City of Takoma Park
The City of Takoma Park is a municipality of approximately 17,000 residents in Montgomery County, Maryland. Takoma Park is bordered by Washington, D.C. on the south, the unincorporated communities of Silver Spring and Long Branch in Montgomery County on the west and north, and the unincorporated communities of Langley Park and Chillum in Prince George’s County on the north and east. Takoma Park is densely populated but feels comfortable due to its hills and large trees. Takoma Park is known as “Azalea City” because of the many flowering azalea bushes that brighten the area in the spring. Stream valley parks along Sligo Creek and Long Branch Creek cross the city and, along with other city parks, provide bike trails and play areas for the community.
Takoma Park operates under a Council-Manager form of government. An at-large Mayor and six Councilmembers representing wards comprise the Council. Councilmembers are elected for two-year terms in November of odd-numbered years. The Council sets policy, adopts the annual budget, appoints the City Manager and City Attorney, and appoints members to various boards and commissions. The City Manager directs the day-to-day operations of the city government, hires and manages staff, and proposes an annual budget for consideration by the Council.
The City of Takoma Park provides services through the following departments: Administration, Housing and Community Development, Library, Police, Public Works and Recreation. Social services, schools, courts, and most building inspections and planning and zoning services are provided by Montgomery County.
Takoma Park lies within Montgomery County Council District 5, Maryland General Assembly District 20 and U.S. House of Representatives District 8.
Takoma Park is a community of many different cultures and interests. About one-third of the households are families with children, about one-third are single-person households, and about one-third are households of more than one adult. There is no one racial or ethnic category that represents a majority of the population. Over a quarter of the population was born in another country, with the majority of these residents originating from Latin America and Africa.
Takoma Park benefits from being part of the Washington, D.C. metro area. With Washington D.C.’s status as a vibrant world city and the heart of the United States government, cultural and economic opportunities abound. Residents can walk, bike, or take a short Metro or bus ride to many popular destinations. Takoma Park also benefits from being part of Montgomery County, Maryland with one of the best public school systems in the nation.
Takoma Park is largely residential, with a mix of single family homes and small and large apartment buildings. About half of the households rent and about half own their own home or condominium unit. Homes range from historic bungalows and Victorians to modest colonials and ramblers.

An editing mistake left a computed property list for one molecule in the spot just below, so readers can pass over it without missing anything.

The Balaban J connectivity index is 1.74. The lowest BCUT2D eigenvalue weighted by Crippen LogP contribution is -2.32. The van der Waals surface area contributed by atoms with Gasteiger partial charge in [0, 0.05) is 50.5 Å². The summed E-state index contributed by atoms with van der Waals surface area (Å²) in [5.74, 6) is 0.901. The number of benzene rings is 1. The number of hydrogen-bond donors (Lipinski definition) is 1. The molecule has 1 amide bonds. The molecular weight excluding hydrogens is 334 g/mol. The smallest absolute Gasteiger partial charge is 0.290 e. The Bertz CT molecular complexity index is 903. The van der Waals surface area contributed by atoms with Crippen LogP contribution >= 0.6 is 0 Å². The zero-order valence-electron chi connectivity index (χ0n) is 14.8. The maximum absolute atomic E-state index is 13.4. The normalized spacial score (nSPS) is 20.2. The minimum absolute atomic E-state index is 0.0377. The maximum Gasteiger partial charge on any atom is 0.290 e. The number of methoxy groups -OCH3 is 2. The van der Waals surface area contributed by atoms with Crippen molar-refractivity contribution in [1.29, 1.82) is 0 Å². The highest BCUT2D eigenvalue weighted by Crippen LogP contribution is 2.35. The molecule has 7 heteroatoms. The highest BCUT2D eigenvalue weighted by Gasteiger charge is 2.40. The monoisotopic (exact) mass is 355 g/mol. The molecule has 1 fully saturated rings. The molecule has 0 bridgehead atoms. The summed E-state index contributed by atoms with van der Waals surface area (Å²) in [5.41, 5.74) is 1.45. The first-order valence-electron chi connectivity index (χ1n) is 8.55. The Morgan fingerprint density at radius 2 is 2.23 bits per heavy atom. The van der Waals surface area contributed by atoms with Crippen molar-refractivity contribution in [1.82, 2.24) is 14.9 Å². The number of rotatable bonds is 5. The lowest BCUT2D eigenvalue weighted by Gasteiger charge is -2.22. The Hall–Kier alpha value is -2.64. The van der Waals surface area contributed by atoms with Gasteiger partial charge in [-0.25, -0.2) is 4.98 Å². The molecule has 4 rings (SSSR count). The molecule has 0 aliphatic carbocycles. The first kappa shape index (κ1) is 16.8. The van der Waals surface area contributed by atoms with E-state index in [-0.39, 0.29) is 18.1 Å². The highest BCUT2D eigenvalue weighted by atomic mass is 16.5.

The largest commercial district is Takoma-Langley Crossroads, centered at the intersection of University Boulevard and New Hampshire Avenue. The Old Takoma business area is a neighborhood commercial district near the Takoma Metro station. It spans the Takoma Park/Washington, D.C. border. Other commercial areas stretch along New Hampshire Avenue or are in the Long Branch area near Flower Avenue and Piney Branch Road.
The Takoma Park/Silver Spring campus of Montgomery College (a community college) and the campus of Washington Adventist University are in Takoma Park. Besides the excellent Montgomery County public schools, Takoma Park is served by several private parochial schools.
Washington Adventist Hospital serves the community from its campus in the center of Takoma Park. It has applied to move to a location north of Takoma Park but leave some medical services on its campus. The State of Maryland is considering its application to relocate.
Culture and Politics
Takoma Park has a lively arts community and the community’s calendar of visual and performing arts events offers something for everyone. Public art can be found throughout the community. The Takoma Park Auditorium in the Community Center hosts a variety of events in a beautiful setting.
Takoma Park also has a history of political and civic activism. Efforts by residents have led the city to declare itself a nuclear free zone and a sanctuary city. Non-U.S. citizen residents are permitted to vote in municipal elections. Environmental initiatives have been pursued for decades by the public and the city government. The newly renovated Public Works facility on Oswego Avenue has a fascinating array of “green” features, many private yards are Certified Wildlife Habitats, trees over a certain size may not be removed without a City permit even when on private property, and the City has recently installed solar panels on a number of its facilities.
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